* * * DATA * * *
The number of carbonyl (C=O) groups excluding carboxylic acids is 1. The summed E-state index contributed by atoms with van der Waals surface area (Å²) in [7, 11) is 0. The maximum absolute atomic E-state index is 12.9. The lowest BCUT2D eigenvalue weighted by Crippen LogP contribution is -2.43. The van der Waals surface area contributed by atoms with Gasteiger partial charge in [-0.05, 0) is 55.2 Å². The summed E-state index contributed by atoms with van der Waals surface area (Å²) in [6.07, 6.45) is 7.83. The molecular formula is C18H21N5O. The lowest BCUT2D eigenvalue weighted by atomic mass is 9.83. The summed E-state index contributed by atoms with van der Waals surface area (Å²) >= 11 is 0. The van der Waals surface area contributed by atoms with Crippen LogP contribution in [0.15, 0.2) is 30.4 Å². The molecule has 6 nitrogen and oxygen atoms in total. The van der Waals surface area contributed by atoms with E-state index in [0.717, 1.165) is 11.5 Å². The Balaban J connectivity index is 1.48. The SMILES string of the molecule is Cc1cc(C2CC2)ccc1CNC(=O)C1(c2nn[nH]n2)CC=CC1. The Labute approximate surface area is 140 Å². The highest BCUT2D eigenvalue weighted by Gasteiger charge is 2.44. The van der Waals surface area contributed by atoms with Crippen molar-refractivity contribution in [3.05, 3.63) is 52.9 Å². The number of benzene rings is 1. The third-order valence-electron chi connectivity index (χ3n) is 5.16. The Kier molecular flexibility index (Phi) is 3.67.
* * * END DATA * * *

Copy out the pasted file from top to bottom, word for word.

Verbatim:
The number of carbonyl (C=O) groups excluding carboxylic acids is 1. The summed E-state index contributed by atoms with van der Waals surface area (Å²) in [7, 11) is 0. The maximum absolute atomic E-state index is 12.9. The lowest BCUT2D eigenvalue weighted by Crippen LogP contribution is -2.43. The van der Waals surface area contributed by atoms with Gasteiger partial charge in [-0.05, 0) is 55.2 Å². The summed E-state index contributed by atoms with van der Waals surface area (Å²) in [6.07, 6.45) is 7.83. The molecular formula is C18H21N5O. The lowest BCUT2D eigenvalue weighted by atomic mass is 9.83. The summed E-state index contributed by atoms with van der Waals surface area (Å²) >= 11 is 0. The van der Waals surface area contributed by atoms with Crippen LogP contribution in [0.15, 0.2) is 30.4 Å². The molecule has 6 nitrogen and oxygen atoms in total. The van der Waals surface area contributed by atoms with E-state index in [0.717, 1.165) is 11.5 Å². The Balaban J connectivity index is 1.48. The SMILES string of the molecule is Cc1cc(C2CC2)ccc1CNC(=O)C1(c2nn[nH]n2)CC=CC1. The Labute approximate surface area is 140 Å². The highest BCUT2D eigenvalue weighted by Gasteiger charge is 2.44. The van der Waals surface area contributed by atoms with Crippen molar-refractivity contribution in [3.05, 3.63) is 52.9 Å². The number of benzene rings is 1. The third-order valence-electron chi connectivity index (χ3n) is 5.16. The Kier molecular flexibility index (Phi) is 3.67.